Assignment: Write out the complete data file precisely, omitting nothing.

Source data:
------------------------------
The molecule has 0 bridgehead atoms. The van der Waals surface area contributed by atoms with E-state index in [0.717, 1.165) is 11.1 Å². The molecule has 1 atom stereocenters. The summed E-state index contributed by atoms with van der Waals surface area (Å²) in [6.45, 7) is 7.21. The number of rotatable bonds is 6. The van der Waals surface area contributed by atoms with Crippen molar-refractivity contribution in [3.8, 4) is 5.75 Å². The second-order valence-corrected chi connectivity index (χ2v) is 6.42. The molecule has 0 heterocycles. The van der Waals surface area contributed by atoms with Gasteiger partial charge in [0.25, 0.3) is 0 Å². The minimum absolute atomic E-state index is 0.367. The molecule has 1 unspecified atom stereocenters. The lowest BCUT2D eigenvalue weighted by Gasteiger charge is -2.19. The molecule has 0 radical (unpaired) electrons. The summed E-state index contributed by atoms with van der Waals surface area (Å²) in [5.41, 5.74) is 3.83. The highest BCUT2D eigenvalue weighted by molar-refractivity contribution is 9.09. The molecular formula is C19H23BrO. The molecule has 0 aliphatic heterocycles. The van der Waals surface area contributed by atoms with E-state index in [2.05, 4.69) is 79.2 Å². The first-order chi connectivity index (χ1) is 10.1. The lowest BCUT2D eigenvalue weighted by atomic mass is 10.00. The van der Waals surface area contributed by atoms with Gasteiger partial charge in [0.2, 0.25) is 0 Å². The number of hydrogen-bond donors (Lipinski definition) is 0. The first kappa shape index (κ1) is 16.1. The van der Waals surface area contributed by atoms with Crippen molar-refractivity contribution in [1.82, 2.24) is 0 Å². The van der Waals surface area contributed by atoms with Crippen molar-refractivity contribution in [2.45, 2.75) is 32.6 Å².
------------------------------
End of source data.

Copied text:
The molecule has 0 bridgehead atoms. The van der Waals surface area contributed by atoms with E-state index in [0.717, 1.165) is 11.1 Å². The molecule has 1 atom stereocenters. The summed E-state index contributed by atoms with van der Waals surface area (Å²) in [6.45, 7) is 7.21. The number of rotatable bonds is 6. The van der Waals surface area contributed by atoms with Crippen molar-refractivity contribution in [3.8, 4) is 5.75 Å². The second-order valence-corrected chi connectivity index (χ2v) is 6.42. The molecule has 0 heterocycles. The van der Waals surface area contributed by atoms with Gasteiger partial charge in [0.25, 0.3) is 0 Å². The minimum absolute atomic E-state index is 0.367. The molecule has 1 unspecified atom stereocenters. The lowest BCUT2D eigenvalue weighted by Gasteiger charge is -2.19. The molecule has 0 radical (unpaired) electrons. The summed E-state index contributed by atoms with van der Waals surface area (Å²) in [5.41, 5.74) is 3.83. The highest BCUT2D eigenvalue weighted by molar-refractivity contribution is 9.09. The molecular formula is C19H23BrO. The molecule has 0 aliphatic heterocycles. The van der Waals surface area contributed by atoms with E-state index in [2.05, 4.69) is 79.2 Å². The first-order chi connectivity index (χ1) is 10.1. The lowest BCUT2D eigenvalue weighted by atomic mass is 10.00. The van der Waals surface area contributed by atoms with Gasteiger partial charge in [0.2, 0.25) is 0 Å². The number of hydrogen-bond donors (Lipinski definition) is 0. The first kappa shape index (κ1) is 16.1. The van der Waals surface area contributed by atoms with Crippen molar-refractivity contribution in [1.82, 2.24) is 0 Å². The van der Waals surface area contributed by atoms with Crippen molar-refractivity contribution in [2.45, 2.75) is 32.6 Å².